Quick call out to an illustrative blog entry on various cache effects.
When someone bugs me about “X is too slow, because it has to make a virtual call”, and I get annoyed, it’s because a hot virtual call is an overhead of some dozen cycles or so. Missing the cache? In the thousands. Don’t get me wrong, virtual calls can matter for many reasons, but that all flies out the window the moment you’re working on any non-trivial sized data set. If your objects are 100’s of bytes large, you don’t worry about the virtual calls, you worry about shuffling their member slots around to squeeze more out of your caches.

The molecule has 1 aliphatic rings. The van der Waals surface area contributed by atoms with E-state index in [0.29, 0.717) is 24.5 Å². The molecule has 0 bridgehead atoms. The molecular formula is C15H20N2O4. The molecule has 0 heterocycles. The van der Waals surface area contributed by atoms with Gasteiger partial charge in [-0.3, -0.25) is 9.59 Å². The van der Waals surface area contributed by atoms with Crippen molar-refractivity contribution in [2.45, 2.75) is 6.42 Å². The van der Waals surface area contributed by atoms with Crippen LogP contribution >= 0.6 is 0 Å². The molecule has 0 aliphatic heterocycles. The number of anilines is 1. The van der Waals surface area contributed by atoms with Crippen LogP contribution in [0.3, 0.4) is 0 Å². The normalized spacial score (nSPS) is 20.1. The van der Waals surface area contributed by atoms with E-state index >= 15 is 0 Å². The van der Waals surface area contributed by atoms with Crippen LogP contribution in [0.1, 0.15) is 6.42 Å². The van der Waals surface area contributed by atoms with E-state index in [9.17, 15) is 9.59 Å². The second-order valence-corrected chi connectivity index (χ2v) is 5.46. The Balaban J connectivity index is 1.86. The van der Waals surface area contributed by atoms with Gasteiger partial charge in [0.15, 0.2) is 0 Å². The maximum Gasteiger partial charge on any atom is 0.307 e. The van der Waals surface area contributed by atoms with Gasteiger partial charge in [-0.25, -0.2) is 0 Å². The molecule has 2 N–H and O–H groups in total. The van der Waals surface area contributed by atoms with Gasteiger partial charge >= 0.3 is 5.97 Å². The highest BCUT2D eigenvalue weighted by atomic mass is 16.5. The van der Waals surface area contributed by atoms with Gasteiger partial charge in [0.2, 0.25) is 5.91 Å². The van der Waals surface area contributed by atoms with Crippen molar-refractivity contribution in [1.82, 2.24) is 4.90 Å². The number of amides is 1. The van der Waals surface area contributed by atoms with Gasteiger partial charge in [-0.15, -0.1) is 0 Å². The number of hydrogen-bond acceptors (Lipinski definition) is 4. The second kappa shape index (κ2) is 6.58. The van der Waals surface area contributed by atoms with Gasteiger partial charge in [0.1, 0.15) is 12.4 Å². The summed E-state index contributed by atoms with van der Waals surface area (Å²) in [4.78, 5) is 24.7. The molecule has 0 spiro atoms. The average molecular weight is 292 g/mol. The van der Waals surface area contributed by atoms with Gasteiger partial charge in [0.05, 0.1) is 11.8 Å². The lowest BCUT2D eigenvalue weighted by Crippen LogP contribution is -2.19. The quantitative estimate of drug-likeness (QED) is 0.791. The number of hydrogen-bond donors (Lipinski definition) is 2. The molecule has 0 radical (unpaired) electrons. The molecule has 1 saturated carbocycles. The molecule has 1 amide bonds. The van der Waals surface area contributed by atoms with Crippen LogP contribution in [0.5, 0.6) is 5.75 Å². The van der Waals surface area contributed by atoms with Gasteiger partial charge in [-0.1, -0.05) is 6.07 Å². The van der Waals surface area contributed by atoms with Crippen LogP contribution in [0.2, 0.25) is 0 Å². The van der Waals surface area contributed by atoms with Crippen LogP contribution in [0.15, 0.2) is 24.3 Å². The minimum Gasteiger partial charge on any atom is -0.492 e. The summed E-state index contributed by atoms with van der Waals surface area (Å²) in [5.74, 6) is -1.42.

“It better not allocate”
My other favorite perf quote from this month: “It better not allocate — this call needs to take 100 microseconds or less”. On my dev box, on the default Win7 heap, an uncontended small allocation (and the pairing free) is 120 ns — or 0.12 microseconds. My personal favorite small object allocator can hit down to 0.020 microseconds sustained.
We could allocate thousands of objects per call and still come in under budget.